Beck Does Brooklyn Right with Generous Helping of Hits: Concert Review
Brooklyn, New York City
(Sunday, Aug. 4)
“It’s been an intense tour,” admitted Beck during his band’s closing show Sunday night at Brooklyn’s Prospect Park. Then, after an expertly timed comic pause, he admitted the truth. “It’s only been four days.”
It was, in fact, the last of only two electric concerts by the veteran rocker and his original Sea Change band -- including the invaluable Smokey Hormel on guitar and Joey Waronker on drums -- that is scheduled for this summer. Otherwise, he’s been mostly playing the festival circuit, performing acoustic sets at such events as the Newport Folk Festival.
It made the occasion all the more special, because the singer was clearly in a crowd-pleasing mood, delivering a rousing, 100-minute career-spanning show that included a generous helping of hits including “Devils Haircut,” “Black Tambourine,” “Loser,” “Hotwax” and a rousing encore of “Where It’s At,” in which he did a mock soul man routine as the band lengthily vamped.
Sporting a wide-brimmed black hat, he moved effortlessly though musical styles encompassing rock, folk, blues, country, Latin and funk, demonstrating the range that has kept him a vital performer for two decades. Ranging from acoustic numbers like “Golden Age,” “Lost Cause” and the bluesy “One Foot in the Grave” to danceable pop like “Gamma Ray” (“This is a song for the summertime, for the beach,” he said by way of introduction) and “Sissyneck,” the expertly paced show never flagged.
He also playfully interpolated other pop hits into a few of his songs, including an intro of “Tainted Love” before “Modern Guilt” (a flubbed segue demonstrated the lack of rehearsal time); a snippet of Donna Summer’s “I Feel Love” during “Think I’m in Love” and, in “Sissyneck,” launching into a spirited if ragged version of Michael Jackson’s “Billie Jean.” He also reprised his cover of the Korgis’ 1980 hit “Everybody’s Got to Learn Sometime” that he recorded for the Eternal Sunshine of the Spotless Mind soundtrack.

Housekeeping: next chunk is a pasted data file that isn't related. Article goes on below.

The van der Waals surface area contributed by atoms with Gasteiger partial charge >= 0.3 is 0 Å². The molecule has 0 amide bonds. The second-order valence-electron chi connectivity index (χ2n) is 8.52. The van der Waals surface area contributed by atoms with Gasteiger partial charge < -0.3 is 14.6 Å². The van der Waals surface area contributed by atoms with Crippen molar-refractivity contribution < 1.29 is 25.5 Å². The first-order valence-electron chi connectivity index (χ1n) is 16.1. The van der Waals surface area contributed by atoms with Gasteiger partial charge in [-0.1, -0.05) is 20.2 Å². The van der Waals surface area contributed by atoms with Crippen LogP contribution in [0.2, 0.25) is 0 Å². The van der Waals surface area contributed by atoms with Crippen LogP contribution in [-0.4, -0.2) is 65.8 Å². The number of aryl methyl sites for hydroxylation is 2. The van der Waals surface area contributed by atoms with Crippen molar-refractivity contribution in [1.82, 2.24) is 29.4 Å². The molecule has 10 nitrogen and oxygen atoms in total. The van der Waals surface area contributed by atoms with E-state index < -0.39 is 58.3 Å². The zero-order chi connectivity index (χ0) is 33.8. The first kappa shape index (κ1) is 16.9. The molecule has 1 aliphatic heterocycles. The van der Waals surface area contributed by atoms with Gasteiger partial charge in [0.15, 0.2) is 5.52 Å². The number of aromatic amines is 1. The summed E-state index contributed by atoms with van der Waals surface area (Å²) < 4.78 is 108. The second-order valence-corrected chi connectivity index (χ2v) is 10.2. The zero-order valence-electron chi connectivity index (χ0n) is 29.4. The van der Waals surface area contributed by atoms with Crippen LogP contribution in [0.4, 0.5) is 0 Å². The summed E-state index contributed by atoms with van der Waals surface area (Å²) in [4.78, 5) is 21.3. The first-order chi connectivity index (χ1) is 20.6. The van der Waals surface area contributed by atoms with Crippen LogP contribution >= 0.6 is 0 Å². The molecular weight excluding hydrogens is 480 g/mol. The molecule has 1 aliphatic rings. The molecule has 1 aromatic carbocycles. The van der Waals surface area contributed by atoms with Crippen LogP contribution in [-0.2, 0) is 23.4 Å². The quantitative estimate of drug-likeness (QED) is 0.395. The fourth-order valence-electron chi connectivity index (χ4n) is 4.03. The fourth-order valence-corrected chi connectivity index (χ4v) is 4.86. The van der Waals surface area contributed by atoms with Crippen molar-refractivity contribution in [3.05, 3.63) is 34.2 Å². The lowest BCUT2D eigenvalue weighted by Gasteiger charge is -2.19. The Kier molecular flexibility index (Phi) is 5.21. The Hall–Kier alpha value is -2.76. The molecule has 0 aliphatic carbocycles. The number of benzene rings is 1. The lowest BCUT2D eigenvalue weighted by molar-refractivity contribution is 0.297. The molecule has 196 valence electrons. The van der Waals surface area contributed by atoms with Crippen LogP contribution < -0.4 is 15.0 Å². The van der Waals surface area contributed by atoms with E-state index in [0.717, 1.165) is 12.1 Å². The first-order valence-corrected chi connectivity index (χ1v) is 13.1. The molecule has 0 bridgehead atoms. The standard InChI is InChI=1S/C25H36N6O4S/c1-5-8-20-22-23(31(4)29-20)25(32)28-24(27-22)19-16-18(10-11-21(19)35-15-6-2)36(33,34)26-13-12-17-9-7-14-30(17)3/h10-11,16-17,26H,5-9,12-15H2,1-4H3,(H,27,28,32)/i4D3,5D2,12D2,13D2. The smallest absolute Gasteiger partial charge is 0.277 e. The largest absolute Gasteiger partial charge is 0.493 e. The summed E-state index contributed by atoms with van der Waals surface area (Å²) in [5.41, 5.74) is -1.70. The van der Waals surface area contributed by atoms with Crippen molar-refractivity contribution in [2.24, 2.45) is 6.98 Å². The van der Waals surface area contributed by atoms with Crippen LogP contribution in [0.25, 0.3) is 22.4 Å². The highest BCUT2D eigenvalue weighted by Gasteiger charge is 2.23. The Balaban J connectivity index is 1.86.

Although a new (double?) album is rumored for later this year, the show included no new material, save for two numbers from Song Reader, the sheet music collection he released last year, including “Just Noise,” a mellow pop song featuring Hormel on ukulele, and the hard rocking “Heaven’s Ladder.”
Holding up the tome, he joked, “It’s pretty heavy, if you need a doorstop or if you’re attacked by an assailant.”
The sold-out crowd ate it all up, vigorously dancing to the uptempo numbers and happily joining in, incongruously, on the memorable lyric “I’m a loser, baby, so why don’t you kill me?”
It seemed downright perverse that a show this good only received two performances -- the band had played Boston a couple of nights earlier -- but then again, Beck has made a specialty, and a great success, of defying expectations and playing by his own rules.
Soul of a Man
One Foot in the Grave
Think I’m in Love
Que Ondo Guero
The Golden Age
Everybody’s Got to Learn Sometime
Fourteen Rivers Fourteen Floods
Where It’s At